10/02/2013 10:07 am ET Updated Jan 23, 2014

Fiction and Misinformation Win Over Facts, But Obamacare Is Open for Business

Sensationalism sells the 24-hour news cycle. All too often sensationalized stories spur misinformation and the public is left to their own vices to discern and validate the facts. And when it comes to the Affordable Care Act (ACA), the misinformation ranges from the infamous death panels to the embellishment of long wait times to receive care. For consumers seeking to find the best coverage for themselves and their families, the campaign of deceit is not just a personal disservice to them -- it's a disservice to the very fabric of American ideals.

This misinformation led by those on the ideological right continues to lead the debate in the media. Unfortunately, there has not been a big enough rapid response effort by health reform supporters and my fellow Democrats to push back on these baseless accusations. When I was a member of Congress, policy disagreements required compromise and hard work by both sides to get things accomplished for the greater good. Yet Republicans in Congress, despite an affirmative Supreme Court decision and two decisive elections in 2010 and 2012, are still pushing forward with a campaign to restore the status quo for health care by rolling back ACA.

The choice of shutting down the government is the latest scheme to restore the status quo albeit unsuccessfully. The mere threat around defunding and delaying the ACA also known as Obamacare is reckless and morally bankrupt, but despite all of the drama Obamacare was open for business Tuesday with more than one million people attempting to secure information within the first few hours.

Since becoming law, Obamacare has already helped millions of people through eliminating the preexisting condition requirement, the no cost of preventive health services, and allowing parents to carry their children on their health insurance plan up to the age of 26.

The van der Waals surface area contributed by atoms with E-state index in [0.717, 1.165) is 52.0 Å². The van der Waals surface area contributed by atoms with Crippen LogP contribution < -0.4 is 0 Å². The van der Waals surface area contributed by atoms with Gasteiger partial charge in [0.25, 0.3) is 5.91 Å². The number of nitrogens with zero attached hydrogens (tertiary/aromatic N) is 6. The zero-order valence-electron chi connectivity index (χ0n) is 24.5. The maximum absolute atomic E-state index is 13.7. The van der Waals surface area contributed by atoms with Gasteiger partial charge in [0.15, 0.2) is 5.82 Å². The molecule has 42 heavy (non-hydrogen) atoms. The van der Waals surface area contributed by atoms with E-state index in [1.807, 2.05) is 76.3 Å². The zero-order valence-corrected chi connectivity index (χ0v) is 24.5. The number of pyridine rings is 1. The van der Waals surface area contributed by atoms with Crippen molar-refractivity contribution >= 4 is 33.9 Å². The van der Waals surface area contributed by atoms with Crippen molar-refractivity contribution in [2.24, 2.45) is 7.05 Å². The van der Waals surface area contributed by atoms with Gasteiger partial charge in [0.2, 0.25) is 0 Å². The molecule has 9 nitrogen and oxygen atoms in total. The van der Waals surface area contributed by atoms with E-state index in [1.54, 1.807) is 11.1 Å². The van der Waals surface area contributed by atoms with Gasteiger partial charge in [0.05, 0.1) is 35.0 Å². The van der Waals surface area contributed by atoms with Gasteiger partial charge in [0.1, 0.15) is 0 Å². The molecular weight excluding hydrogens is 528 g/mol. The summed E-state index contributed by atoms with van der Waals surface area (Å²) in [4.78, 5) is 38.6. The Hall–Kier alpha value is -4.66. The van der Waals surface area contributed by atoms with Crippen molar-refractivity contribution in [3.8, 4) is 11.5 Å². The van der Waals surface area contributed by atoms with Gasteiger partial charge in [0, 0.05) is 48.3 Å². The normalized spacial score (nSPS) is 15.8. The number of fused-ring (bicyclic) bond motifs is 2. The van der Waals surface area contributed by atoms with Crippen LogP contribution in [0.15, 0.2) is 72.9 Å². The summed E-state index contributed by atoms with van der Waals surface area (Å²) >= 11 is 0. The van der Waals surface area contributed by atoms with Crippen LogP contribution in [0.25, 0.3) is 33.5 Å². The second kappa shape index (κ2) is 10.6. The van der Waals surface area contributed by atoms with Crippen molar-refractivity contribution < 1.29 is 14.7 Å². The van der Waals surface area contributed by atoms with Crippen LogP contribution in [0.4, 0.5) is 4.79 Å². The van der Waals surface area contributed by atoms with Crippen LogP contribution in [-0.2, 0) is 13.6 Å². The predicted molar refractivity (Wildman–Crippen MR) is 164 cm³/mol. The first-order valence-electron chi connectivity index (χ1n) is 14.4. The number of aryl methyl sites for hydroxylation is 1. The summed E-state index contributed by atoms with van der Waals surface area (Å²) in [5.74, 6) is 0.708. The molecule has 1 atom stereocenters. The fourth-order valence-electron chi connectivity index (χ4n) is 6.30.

Obamacare, like all major, complicated public policy, is not perfect legislation and will need adjustments and tweaks over the months and years ahead. But the perfect should not be enemy of the good. Instead of insisting on a return to the pre-ACA status quo, Republicans should work with the White House and Democrats in Congress to improve the law and ensure its success.

Obamacare was designed to give more Americans access to affordable quality health insurance and to reduce the cost of our nation's health care spending. Yesterday, the campaign to enroll millions will began and will last until March of 2014. Those of us that currently have private insurance, Medicare, or Medicaid should not fear that things will dramatically change or that government will determine our health care providers. Over the next few months, national and community leaders across the country who are proponents of the new law must speak publicly with facts about open enrollment either by going to or to the Kaiser Family Foundation website for accurate information. The government cannot do this alone.

For the implementation to be successful there must be a well-organized and coordinated public education campaign led by respected national, state, and local leaders. That campaign must ensure that the benefits and the requirements for enrollment in ACA are clearly understood and accepted by the citizens living in states that refused to establish state healthcare exchanges or expand state Medicaid programs.

To date, 33 states have refused to established "exchanges" and will have considerably fewer resources with which to conduct in-depth outreach and education for enrollment. Navigators cannot shoulder the burden -- this is going to take all of us -- civil society, leaders, providers, insurers, and churches. Such a campaign would complement the federally-funded navigators who will be helping to enroll the uninsured after they have been educated.

Much of the news coverage to date is about the strong opposition to health care reform and citizens lack awareness about benefits. Current polls, for instance, continue to show that there is confusion among those who need and want health insurance. What is very clear, however, is Americans do not want to destroy our country by continuing this Republican-led government shutdown. The Administration and its allies must work harder than ever to engage the public about the benefits of Obamacare to drive enrollment. Now is not the time to let misinformation set in as reality for millions of Americans who desperately need access to health insurance. Let's get to work to help our family and friends get covered!